U.S. law has long prohibited foreign aid money from being used for abortions. And supporters of PEPFAR say there are only so many groups it can partner with on the ground — and that ending those partnerships would make it less effective.

Jen Kates of the nonprofit organization KFF told NPR that while the program's broad popularity makes it unlikely to see funding cuts, the fact that it's been caught up in abortion politics is troubling.

"It sends a potentially sad message to America and to the world that we can't move forward with things that really work and that really are about saving lives," she said.

Annual defense spending

The House and Senate have each passed their own versions of the National Defense Authorization Act, and will need to reconcile them before the end of the year.
Paul J. Richards / AFP via Getty Images
AFP via Getty Images
The House and Senate have each passed their own versions of the National Defense Authorization Act, and will need to reconcile them before the end of the year.

The National Defense Authorization Act is an annual piece of legislation that lawmakers call a "must-pass" bill. It addresses the policies and administrative organization of the Department of Defense, and provides guidance on how military funding can be spent.

"The NDAA can be thought of as the Department of Defense's (DoD) grocery list," writes the Center for Junior Officers. "It details every program or activity that should be continued, eliminated, or created. It even has proposals for how much should be spent."

Because it comes up annually, the NDAA has become a popular tool for lawmakers to tack on unrelated legislation. And some of those amendments are making its path through Congress considerably more difficult this year.

The House narrowly passed its bill mostly along party lines in July, breaking a 60-year precedent of passing with broad bipartisan support.

Hard-line House Republicans threatened to block a vote on the measure unless McCarthy agreed to their amendments on a range of policies. It eventually passed with new stipulations including measures eliminating the Pentagon's offices of diversity, equity and inclusion and prohibiting it from reimbursing travel expenses related to abortion care for service members.

"Extreme MAGA Republicans have hijacked a bipartisan bill that is essential to our national security and taken it over and weaponized it in order to jam their extreme right-wing ideology down the throats of the American people," House Minority Leader Hakeem Jeffries said at the time.

The Senate version, which passed later that month with much less drama, looks pretty different. Provisions include a 5.2% pay increase for military personnel and $300 million for Ukraine.

Now Congress has to reconcile the competing versions to pass an overall package — it typically aims to do so by the end of the fiscal year.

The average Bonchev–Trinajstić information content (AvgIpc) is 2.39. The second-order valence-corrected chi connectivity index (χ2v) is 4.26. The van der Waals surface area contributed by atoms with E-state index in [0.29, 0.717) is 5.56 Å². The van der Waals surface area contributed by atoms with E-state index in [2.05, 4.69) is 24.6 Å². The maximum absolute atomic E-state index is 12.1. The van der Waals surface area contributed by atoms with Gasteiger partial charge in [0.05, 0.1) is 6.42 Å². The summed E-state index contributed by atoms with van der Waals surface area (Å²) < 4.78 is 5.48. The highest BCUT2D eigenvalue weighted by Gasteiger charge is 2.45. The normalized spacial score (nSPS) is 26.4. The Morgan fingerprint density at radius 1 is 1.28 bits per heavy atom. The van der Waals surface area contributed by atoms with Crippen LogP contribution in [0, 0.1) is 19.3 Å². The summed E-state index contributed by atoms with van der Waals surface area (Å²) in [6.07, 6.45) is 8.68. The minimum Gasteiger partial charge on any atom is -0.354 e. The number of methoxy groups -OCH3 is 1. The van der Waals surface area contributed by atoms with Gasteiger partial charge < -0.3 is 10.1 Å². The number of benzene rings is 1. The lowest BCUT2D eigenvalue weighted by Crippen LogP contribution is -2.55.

The final version needs to be able to pass the Senate with 60 votes and head to Biden's desk by the end of the calendar year.

The far-right Republicans who pushed for these controversial amendments are the same ones who pushed out McCarthy. It's not clear how his successor, whoever it is, will find a path forward.

If the NDAA doesn't pass before the end of 2023, lawmakers would need to bring it up again from scratch — and go through the entire process again — next year.

COVID-era relief

Staff and toddlers play at a daycare in Williamson, W.Va. in September.
Leah Willingham / AP
Staff and toddlers play at a daycare in Williamson, W.Va., in September.

Congress authorized trillions of dollars in pandemic relief in 2020 and 2021 to help households and industries struggling with the economic fallout.

Some of those programs have long expired — like the expanded child tax credit and direct stimulus checks. But Congress could have chosen to extend others.

Several pandemic-era benefits expired on Sept. 30, at the end of the fiscal year. Among them is emergency funding for childcare providers, which allowed many workers and parents to stay afloat financially.

Without further congressional action, some 70,000 childcare programs are projected to close — leaving 3.2 million children without care, according to a study by the progressive Century Foundation. It warns of the ripple effects that will have for working parents, businesses and state economies.

Supplemental pay for federal firefighters is also at stake. Congress gave federal first responders a temporary bump of $20,000 or 50%, whichever was less, retroactive to October 2021 and lasting for two years.

The hope was always that Congress would pass a permanent pay fix. While there have been bipartisan efforts in the Senate, the House has not similarly made progress.

All government funding bills

Congress has until Nov. 17 to avoid a government shutdown.
Mandel Ngan / AFP via Getty Images
AFP via Getty Images
Congress has until Nov. 17 to avoid a government shutdown.

Congress hasn't passed any of the 12 appropriations bills it's supposed to enact by the start of the fiscal year on Oct. 1.

That in itself isn't unusual. It's only passed all of the required bills on time four times, most recently in 1997, according to Pew Research Center.

Congress can buy itself time by passing continuing resolutions, which extend funding for existing programs — for a designated amount of time — from the previous fiscal year.

The Senate had advanced all 12 of its appropriations bills by late July, the first time it had done so in five years, though has not passed any. The House has passed four.

With a government shutdown once again looming, and a to-do list growing, more than a dozen Republican senators wrote a letter to Majority Leader Chuck Schumer asking him to keep the Senate in session until it can pass all 12 bills.

The Senate was previously scheduled to be away on recess this coming week for members to do work in their home states.

Copyright 2023 NPR. To see more, visit https://www.npr.org.

Rachel Treisman (she/her) is a writer and editor for the Morning Edition live blog, which she helped launch in early 2021.